The 90s always divides opinion amongst metalheads. However as many thrash bands fell to the wayside as the decade drew on, there were still awesome albums being released. Teutonic terrors Kreator arguably reached a peak at the beginning of the decade with their fifth cut of raging thrash, Coma of Souls.
Kreator had shown growth over Coma’s four predecessors as they evolved from more blackened beginnings through increasingly socially conscious lyrics and tighter performances. The band also introduced more harmonic and melodic ideas as well as more varying tempos, culminating in Coma of Souls before treading more experimental pastures throughout the 90s.
Opener “When the Sun Burns Red” could be said to be one of the pinnacles of Kreator’s career at this point. It showcases everything the band had built up to while taking you on a musical journey through each section as frontman Mille Petrozza barks about the end of days as a result of human destruction of Earth. There’s the acoustic/clean intro building to the main riff showcasing flavours of harmonised guitars amongst the aggressive high-velocity thrashing and changing tempos.
Kreator undeniably penned numerous classics on Coma of Souls. The title track along with “People of the Lie” and “Terror Zone” still make live sets today. It’s easy to see why with the assortment of intense thrash riffing, expert song craft and earworm moments. Particularly notable moments include the stomping main riff and Ventor’s drum solo in “People of the Lie” and the tension building in “Terror Zone” as the music rises from the melodic intro, to the moody power chords of the early sections to the all out thrashing insanity of the ending. Like Coma’s opener, “Terror Zone” represents another highlight of Kreator’s career with its raging musical journey.
Kreator were definitely on top form when recording Coma of Souls. Each member of the band performed outstandingly with frontman Mille Petrozza’s intense throat shredding shrieks and barks, his expert guitar interplay with Frank “Blackfire” Gosdzik who’s distinctive style complements Kreator well, and the tight pounding rhythm of bassist Rob Fioretti and drummer Jurgen “Ventor” Reil. The latter’s driving thrash beats coupled with the riffing giving cause for aggressive neck-wrecking.
Although Kreator were keen to flex their more epic songwriting muscle with “When the Sun Burns Red” and “Terror Zone”, the band boasts plenty of more straight up thrashing on Coma of Souls. “World Beyond” is a short sharp rager clocking in at 2 minutes of intense power chord riffing. This idea is also seen in “Twisted Urges” which also clocks in under 3 minutes and showcases more relentless riffing, albeit with less focus on power chords. The transition between relentless pace of the verses and the slower harmonised intro, the galloping pre-chorus and the catchy chorus make for another highlight of the album. The blistering pace continues in “Material World Paranoia”. Beginning with rumbling tom rolls from Ventor and a tapped guitar solo from Frank Blackfire, the song builds to the pounding verse riffs before returning to more drum acrobatics. The tempo drops down for the ending section as the “promise of a better future is a lie” refrain is left ringing in the mind.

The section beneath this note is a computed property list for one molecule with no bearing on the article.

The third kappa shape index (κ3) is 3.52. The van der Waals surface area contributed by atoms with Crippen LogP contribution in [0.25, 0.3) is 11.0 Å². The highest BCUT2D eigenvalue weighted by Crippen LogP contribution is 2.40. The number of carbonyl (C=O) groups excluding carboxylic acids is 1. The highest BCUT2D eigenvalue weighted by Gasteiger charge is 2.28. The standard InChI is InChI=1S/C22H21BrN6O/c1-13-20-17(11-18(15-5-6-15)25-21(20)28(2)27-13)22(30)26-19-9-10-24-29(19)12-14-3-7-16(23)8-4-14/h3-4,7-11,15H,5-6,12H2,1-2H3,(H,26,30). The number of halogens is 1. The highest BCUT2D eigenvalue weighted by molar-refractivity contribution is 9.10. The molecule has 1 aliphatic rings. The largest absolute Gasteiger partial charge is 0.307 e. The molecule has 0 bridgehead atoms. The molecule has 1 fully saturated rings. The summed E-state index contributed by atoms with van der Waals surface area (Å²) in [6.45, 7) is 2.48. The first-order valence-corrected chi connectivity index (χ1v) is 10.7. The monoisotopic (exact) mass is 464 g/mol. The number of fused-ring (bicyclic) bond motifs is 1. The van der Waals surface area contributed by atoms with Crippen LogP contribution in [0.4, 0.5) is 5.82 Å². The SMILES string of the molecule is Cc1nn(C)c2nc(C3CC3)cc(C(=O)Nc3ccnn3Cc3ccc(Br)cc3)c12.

“Agents of Brutality” makes for another killer highlight of Coma of Souls. Petrozza’s vocals are particularly strong as demonstrated by his opening scream introducing the moody harmonised intro. The high-velocity thrashing isn’t far behind in the verses before the catchy “Manic! Panic!” chorus kicks in, followed by one of the most sinister riffs on the album rearing its head in the bridge. The album ends with the duo of “Hidden Dictator” and “Mental Slavery”. Both tracks start winding down the energy of the album as it comes to a close, and while there’s plenty of awesome ideas making for two solid songs, they don’t make as much of an impression overall in comparison to the rest of the album.
Overall, Kreator’s classic 1990 album Coma of Souls is arguably one of the best albums in their entire career. The evolution from their primitive beginnings to the tighter, more socially aware and sophisticated music on Coma is outstanding. The album showcases Kreator’s increasing experimentation with melody and harmony yet doesn’t compromise any of the brutality they had a reputation for. Coma of Souls is chock full of insanely memorable moments and after 28 years since its original release, the songs still stand out as some of Kreator’s best.
Celebrating Kreator’s awesome career, and hot on the heels of last year’s remasters of the band’s 80’s classics (Endless Pain, Pleasure to Kill, Terrible Certainty and Extreme Aggression), the recently revived Noise Records have remastered Coma of Souls and its follow-ups Renewal, Cause for Conflict and Outcast – each coming with extensive liner notes by Mille Petrozza and bonus tracks. Each re-issue is also available in various formats including 2CD digipaks, coloured 2LP, digital download and streaming.
Highlights: “When the Sun Burns Red”, “Coma of Souls”, “People of the Lie”, “Terror Zone”, “Agents of Brutality” and “Twisted Urges”.
The remastered reissues of Coma of Souls, Renewal, Cause for Conflict, and Outcast are available now.